Nine suspected cases were identified by reviewing routine medical records. All cases were male. The median age of the cases was 25 years (interquartile range 18–41 years) with one aged 11 years. The mean duration from symptom onset to hospital admission was six days. All cases presented with an undifferentiated fever syndrome. An eschar, frequently in the groin area, was noted on examination in five cases (55%), and one case developed clinically significant pneumonitis (Table 1).

Table 1. Clinical symptoms presented in the nine suspected cases for rickettsial infections, Solomon Islands, 2014

Eight cases were treated with doxycycline and one case was treated with chloramphenicol. Defervescence was reported to occur rapidly following treatment in all cases. Three cases reported treatment with Coartem (Artemether-Lumefantrine) at local clinics before treatment at the hospital. The outbreak investigation team was able to follow up five of the nine cases (55%) and recruit 10 controls (median age 38.5 years, 90% male) for these five cases. Clinical features and demographics did not differ between the follow-up cases and those who were lost to follow-up.

All five cases and 10 controls reported that animals, including rats, were present in both their houses and gardens. There were no reported differences between the cases and controls in the habit of sleeping on the floor, use of mosquito nets and spending time in the bush. Serum samples were obtained from the cases at a median of two weeks following presentation to the hospital or three weeks following the onset of the febrile illness. All five cases (100%) had strong-positive IgG responses to ST (titre ≥ 1:512) which were consistent with a recent acute infection and were considered as confirmed cases of ST. One control (10%) had a moderate-strong total antibody response against ST (titre 1:256). Four controls (40%) had low levels of total antibodies against SFG rickettsia (mean titre 1:128) and one control had a low-level antibody response to TG rickettsia (titre 1:128), suggesting past exposure.


To our knowledge, these are the first laboratory-confirmed cases of ST identified in the Western Province of Solomon Islands. There have been previous laboratory-confirmed cases of both ST and SFG (R. felis) in Temotu Province; however Temotu is almost 1000 km across the ocean from Western Province (Figure 1).4,5 We found some clinically suspected ST cases that were reported in United States of America soldiers during World War II in ‘North Solomons’ which might refer to Bougainville in Papua New Guinea or some regions of Solomon Islands.6

All nine ST cases in this study were male. It is unclear if this reflects gender differences regarding health-care access. The presence of eschar is pathognomonic of infection with a rickettsia, but this frequently may not be present. In this study, four cases (44%) did not have a documented eschar, including three of the five laboratory-confirmed cases. It is difficult to distinguish ST and other rickettsia from other causes of undifferentiated fever syndrome when eschars are absent.

Untreated ST has a case fatality ratio of more than 10%, but the disease normally responds well to treatment with doxycycline.7 All cases responded clinically to doxycycline, providing evidence to support our diagnosis.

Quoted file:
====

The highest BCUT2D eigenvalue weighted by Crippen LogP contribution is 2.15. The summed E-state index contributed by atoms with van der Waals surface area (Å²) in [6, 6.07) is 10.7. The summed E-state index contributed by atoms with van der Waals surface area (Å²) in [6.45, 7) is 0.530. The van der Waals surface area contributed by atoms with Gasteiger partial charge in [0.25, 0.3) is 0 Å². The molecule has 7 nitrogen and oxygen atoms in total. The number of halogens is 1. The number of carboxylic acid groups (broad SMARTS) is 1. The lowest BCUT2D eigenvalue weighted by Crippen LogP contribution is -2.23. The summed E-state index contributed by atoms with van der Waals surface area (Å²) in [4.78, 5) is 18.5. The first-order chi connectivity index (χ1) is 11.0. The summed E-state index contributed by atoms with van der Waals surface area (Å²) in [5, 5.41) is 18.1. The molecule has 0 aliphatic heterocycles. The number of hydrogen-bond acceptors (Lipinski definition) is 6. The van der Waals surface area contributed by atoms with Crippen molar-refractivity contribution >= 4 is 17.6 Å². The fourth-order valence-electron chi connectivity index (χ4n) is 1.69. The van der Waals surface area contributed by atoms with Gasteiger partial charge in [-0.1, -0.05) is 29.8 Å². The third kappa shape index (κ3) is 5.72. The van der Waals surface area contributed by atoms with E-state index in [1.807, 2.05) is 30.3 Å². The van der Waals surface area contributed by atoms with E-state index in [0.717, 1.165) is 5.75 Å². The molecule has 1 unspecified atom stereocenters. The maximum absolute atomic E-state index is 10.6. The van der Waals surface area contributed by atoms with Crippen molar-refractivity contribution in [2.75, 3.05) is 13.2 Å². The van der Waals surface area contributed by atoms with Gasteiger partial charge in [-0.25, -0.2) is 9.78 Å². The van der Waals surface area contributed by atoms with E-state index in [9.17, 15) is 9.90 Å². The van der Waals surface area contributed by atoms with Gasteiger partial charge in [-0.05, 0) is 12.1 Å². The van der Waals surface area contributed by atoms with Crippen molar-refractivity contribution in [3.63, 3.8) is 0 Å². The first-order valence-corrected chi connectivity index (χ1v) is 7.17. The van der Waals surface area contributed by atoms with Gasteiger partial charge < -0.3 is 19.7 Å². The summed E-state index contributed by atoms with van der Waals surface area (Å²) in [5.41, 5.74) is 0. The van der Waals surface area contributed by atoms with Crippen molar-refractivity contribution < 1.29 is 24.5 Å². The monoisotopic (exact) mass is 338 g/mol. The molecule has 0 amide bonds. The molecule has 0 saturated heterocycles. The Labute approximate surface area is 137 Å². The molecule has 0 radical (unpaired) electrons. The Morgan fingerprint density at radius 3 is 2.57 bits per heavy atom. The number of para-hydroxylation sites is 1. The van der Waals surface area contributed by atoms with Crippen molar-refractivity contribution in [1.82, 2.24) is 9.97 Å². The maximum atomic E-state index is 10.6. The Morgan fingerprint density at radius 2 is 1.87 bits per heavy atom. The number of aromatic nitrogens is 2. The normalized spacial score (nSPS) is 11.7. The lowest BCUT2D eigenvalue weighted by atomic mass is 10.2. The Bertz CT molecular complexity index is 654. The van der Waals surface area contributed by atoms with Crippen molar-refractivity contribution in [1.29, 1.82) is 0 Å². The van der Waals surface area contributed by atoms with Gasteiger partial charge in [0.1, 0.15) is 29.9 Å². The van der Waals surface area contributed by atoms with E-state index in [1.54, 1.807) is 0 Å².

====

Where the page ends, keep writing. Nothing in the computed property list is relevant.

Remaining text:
Solomon Islands Ministry of Health and Medical Services began conducting mass community treatment with azithromycin as part of a trachoma elimination programme shortly after this outbreak began,8 which might have prevented further ST disease transmission in the community.

Rickettsial infections can be confirmed by polymerase chain reaction tests using blood or eschar sample in the acute phase of the disease or by serological methods to detect the rise of antibody titres against ST strains between acute and convalescent serum samples.7 As samples for the acute phase were not available in this investigation, we were unable to perform the laboratory tests above. However, the typical clinical profile (including the presence of eschars) and the very high antibody titres confirmed that ST was the etiology. One control had a low-level antibody response to TG rickettsia, but this was most likely a cross-false positive as this control also had higher titres to the SFG antibodies.

The proportion of malaria that causes fever has been declining in some parts of Solomon Islands from 2008 to 2013.9 Studies in nearby countries including West Papua, Indonesia have shown rickettsia infections are a common cause of acute infections that lead to hospitalization.10 Results of our study may give some insights for the incidence of rickettsia infections in Solomon Islands; however, in the absence of routine testing, the proportion of rickettsial infections that causes febrile illnesses in Solomon Islands is still unclear. A seroprevalence study for rickettsia infections is recommended. This may serve to estimate the incidence of rickettsia infections to help inform management of cases with undifferentiated fever syndromes.

As one of the study limitations, we were unable to obtain serum samples from four of the nine suspected cases; however, the presence of eschars in three of them, along with the results obtained from the other confirmed cases, suggested that the illness in these four cases was also due to ST. Given the small sample size in our study, it is difficult extrapolate these results to the wider population. Statistical analysis was also limited by case numbers. Further studies are recommended to confirm our findings.

In response to this outbreak, the clinical case definition for rickettsial infections was revised to “acute onset of fever (body temperature >38.5 °C) and having eschar OR having malaria microscopy test negative and two or more of the following: lymphadenopathy, headache, myalgia, rash or red eyes” (Box 1). Treatment guidelines for rickettsial infections were also developed. Solomon Islands Ministry of Health and Medical Services shared this information with provincial health staff throughout the country for combating future outbreaks of a similar kind.

Box 1. Revised clinical case definition for rickettsial infections recommended by the Ministry of Health, Solomon Islands, June 2014

Conflicts of interest

None declared.


Michael Marks is supported by a Wellcome Trust Clinical Research Fellowship (102807).